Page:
And oh did it rain. The wear on my hands was like taking a six hour bath while chaffing your skin on ropes, and there was just no way to keep my feet or head dry. But, I made it to Santa Barbara. I only saw one other boat out on the ocean during the trip, and that guy looked kinda nuts.

The town was flooded, so I went out in my foul weather gear to splash around in the closed streets and entertain myself by sailing tin-foil boats along the gutter.

Eventually I set out towards Point Conception, the Cape Horn of California. There are all kinds of stories and long yarns about sailors who have run into fantastically bad wind and seas there. To even mention "Point Conception" around California sailors will conjure a series of serious expressions and a knowing nods, even from sailors who have never been near it. Everyone's advice is to sail to a safe anchorage in the lee of the point, wait until either midnight or 4am (this detail is debated heatedly among sailors), and then motor around it. I sailed to the anchorage, and spent one night waking up every hour to listen to the wind/swell readings from the weather buoeys off the coast of the point, in an attempt to get a feeling for how the wind/swell patterns develop overnight. From this I determined that I've seen much worse, and that it would be safe to sail around at any point during the night.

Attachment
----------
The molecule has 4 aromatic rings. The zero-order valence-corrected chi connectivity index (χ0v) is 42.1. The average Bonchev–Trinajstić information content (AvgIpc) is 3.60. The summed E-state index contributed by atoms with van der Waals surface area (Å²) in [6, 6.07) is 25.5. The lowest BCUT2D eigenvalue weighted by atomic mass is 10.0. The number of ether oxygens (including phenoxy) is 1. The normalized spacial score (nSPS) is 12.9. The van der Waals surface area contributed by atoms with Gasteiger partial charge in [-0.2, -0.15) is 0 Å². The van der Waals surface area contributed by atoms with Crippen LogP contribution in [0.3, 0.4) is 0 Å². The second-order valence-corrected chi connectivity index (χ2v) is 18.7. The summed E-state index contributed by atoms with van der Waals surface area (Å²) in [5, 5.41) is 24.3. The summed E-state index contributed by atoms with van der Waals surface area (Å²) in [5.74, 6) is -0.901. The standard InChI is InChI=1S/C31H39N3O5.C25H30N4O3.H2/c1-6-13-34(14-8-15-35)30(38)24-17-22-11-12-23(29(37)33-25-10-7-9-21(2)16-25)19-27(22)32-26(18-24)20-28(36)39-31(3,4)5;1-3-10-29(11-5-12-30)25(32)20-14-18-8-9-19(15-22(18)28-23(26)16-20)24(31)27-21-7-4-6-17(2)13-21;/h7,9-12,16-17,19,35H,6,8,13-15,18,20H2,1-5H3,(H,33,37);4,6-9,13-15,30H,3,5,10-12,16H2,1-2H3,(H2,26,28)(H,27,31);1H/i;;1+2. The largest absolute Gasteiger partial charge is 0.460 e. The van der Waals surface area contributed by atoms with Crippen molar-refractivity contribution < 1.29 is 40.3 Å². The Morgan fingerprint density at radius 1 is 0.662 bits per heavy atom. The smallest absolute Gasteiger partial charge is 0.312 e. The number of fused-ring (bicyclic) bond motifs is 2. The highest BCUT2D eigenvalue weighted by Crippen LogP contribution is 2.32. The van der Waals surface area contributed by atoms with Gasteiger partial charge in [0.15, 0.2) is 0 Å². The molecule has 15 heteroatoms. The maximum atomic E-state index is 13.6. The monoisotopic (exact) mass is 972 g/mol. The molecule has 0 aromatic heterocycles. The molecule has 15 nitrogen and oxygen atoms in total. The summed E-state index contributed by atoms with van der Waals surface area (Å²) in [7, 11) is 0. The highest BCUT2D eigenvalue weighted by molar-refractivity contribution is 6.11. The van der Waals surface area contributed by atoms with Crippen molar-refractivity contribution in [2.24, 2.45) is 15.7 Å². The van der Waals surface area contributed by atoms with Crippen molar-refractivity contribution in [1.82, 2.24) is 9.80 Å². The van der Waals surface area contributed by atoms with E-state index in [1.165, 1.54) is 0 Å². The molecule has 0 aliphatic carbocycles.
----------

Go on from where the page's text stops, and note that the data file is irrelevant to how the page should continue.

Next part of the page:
And the next night, that's exactly what I did. I was in sight of Avilla by day-break, but it took me until sunset to make it around towards Morro Bay. I broke down and used the engine for the first time to make the last 10 miles. To me, this was a real sign that I was done with the trip. I'd been, essentially, alone at sea for the past two months. I'd really learned a lot, and felt a sense of confidence and comfort that only individual responsibility can foster. I liked being able to look at the clouds and know what the wind would do, or know what kind of fish would strike a certain color lure on a bright day or a dark one. I'd had a ton of fun and learned more than I could have imagined about sailing, but the ocean had taken a lot out of me. I just didn't have the energy to sail the next 100 mile leg up wind, and storms continued to blow through. The forecast for the next night out was 16 - 22 foot seas, and I was well into the "unsafe" sailing season. I could have motored the whole way back, not completely without peril, but it just didn't seem worth it to me. I contacted a friend of a friend in Morro Bay about the possibility of using his sailboat trailer.

Appendix - An Excerpt From John Steinbeck's Sea Of Cortez